As the Split Leaf Philodendron grows up to be a large plant, it needs a large pot to be potted, so that the roots have ample space to grow and spread. The more the space, the bigger it will grow.

8. Grooming

Regular cleaning of Split Leaf Philodendron leaves with a damp cloth helps keep them dust-free. Avoid using shiners or any other chemical-laden products for cleaning, as it may hinder the growth process by clogging pores.
Also pruning is essential to keep the plant thriving as it grows quite fast and large.
Now that you know how to care for your potted friend, let me give you some Split Leaf Philodendron decorating ideas.

Split Leaf Philodendron Decoration Ideas

Here’s the fun part!
Where to put your Split Leaf Philodendron and how to style it?
I’ve put together a few creative ways to decorate your home with these beautiful plants while keeping it stylish and chic.

Metal Bucket

If you want to give your home or patio an industrial look, pot the plant in a metal bucket.

Cement Planter

To give a more outdoorsy look, get a cement planter.

Pastel Room

If you really want your Split Leaf Philodendron to pop out, place it in a pastel room.

Room Corners

A mature Split Leaf Philodendron can be placed in room corners, where there is the perfect amount of indirect sunlight and shade for it to grow.


If your Split Leaf Philodendron is still in its growing stage, you can place it on your desk in a small pot to give it a fresh look.

Terra Cotta Pots

Bring out the artist in you! Paint those classic terra cotta pots in vibrant shades and add a splash of color to your interior.

Jute Basket

If you’re looking for a more rustic yet trendy look, place your Split Leaf Philodendron pot in a jute basket.


If you have a hallway at the entrance or a console placed right next to the main door, it makes a perfect spot for your jungle plant.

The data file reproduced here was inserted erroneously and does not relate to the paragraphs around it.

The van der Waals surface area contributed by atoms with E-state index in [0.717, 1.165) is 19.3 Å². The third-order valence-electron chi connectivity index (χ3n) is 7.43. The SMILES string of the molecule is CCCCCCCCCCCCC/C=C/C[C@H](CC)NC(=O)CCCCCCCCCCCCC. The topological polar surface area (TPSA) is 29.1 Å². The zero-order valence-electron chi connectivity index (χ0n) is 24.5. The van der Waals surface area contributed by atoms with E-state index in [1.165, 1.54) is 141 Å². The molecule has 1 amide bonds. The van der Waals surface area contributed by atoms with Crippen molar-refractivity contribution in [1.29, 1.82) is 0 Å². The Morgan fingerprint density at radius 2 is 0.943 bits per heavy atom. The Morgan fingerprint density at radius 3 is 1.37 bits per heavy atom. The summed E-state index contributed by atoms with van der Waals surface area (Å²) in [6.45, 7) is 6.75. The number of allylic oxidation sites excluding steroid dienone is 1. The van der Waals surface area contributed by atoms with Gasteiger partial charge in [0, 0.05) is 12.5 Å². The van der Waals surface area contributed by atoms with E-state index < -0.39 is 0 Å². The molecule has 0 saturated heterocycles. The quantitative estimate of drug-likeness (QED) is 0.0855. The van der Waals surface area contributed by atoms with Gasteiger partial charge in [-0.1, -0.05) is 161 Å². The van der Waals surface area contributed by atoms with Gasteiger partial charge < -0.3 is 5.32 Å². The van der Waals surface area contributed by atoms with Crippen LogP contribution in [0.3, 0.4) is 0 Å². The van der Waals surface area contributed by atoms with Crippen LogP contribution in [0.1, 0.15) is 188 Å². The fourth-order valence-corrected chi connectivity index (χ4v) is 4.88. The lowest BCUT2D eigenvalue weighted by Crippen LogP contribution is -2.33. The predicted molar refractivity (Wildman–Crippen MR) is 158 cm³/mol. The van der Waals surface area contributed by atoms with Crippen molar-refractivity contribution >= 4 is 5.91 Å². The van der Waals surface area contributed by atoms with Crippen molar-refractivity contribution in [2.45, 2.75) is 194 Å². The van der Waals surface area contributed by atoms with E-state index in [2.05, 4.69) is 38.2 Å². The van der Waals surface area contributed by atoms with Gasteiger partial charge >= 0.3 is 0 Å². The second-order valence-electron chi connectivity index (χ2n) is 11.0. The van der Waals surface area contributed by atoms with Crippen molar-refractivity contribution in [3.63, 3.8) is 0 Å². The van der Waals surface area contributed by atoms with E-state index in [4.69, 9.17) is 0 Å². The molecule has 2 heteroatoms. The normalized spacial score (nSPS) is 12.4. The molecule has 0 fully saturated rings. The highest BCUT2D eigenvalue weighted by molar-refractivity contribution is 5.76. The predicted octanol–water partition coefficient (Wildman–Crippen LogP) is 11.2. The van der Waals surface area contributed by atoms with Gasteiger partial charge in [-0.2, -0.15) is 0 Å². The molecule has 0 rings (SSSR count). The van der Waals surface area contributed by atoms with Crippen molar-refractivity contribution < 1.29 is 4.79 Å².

Barstool or Small Table

A tall bar stool or a small table is an ideal way to elevate your Split Leaf Philodendron and keep it away from kids and pets.

Get a Friend for your Plant

Place other exotic houseplants with your Split Leaf Philodendron, like a snake plant or bamboo plant.
You can place your plant anywhere in the house to add positive vibes, but if not taken care of properly, it can turn into an unpleasant experience. Let me tell you about the common issues that come with Split Leaf Philodendron and how to overcome them.
Common Issues of the Split Leaf Philodendron

Pests and Bugs

Split Leaf Philodendrons are susceptible to Mealy Bugs, Spider Mites, Aphids, and Scale. To keep the plant bug-free, remove the bugs and clean the plant with natural neem oil to avoid future infestations.

Common Diseases

Some common diseases in Split Leaf Philodendron are Erwinia Blight, Xanthomonas leaf spot, and leaf tip burn. These diseases are common but shearing off the infected part and using copper-based plant protection products can be effective in killing bacteria.


Overwatering can be a huge factor in the Split Leaf Philodendron dying out by damaging the roots. To avoid overwatering, keep a check on the moisture level of the soil and water only when it’s dry. Also, using soil that doesn’t retain water and pots with holes at the bottom to drain excess water are also effective techniques.

Now that we have gone through various ways to care for the Split Leaf Philodendron, style it, and the issues it is susceptible to, it’s time to answer the most common question that people ask. Why keep a houseplant?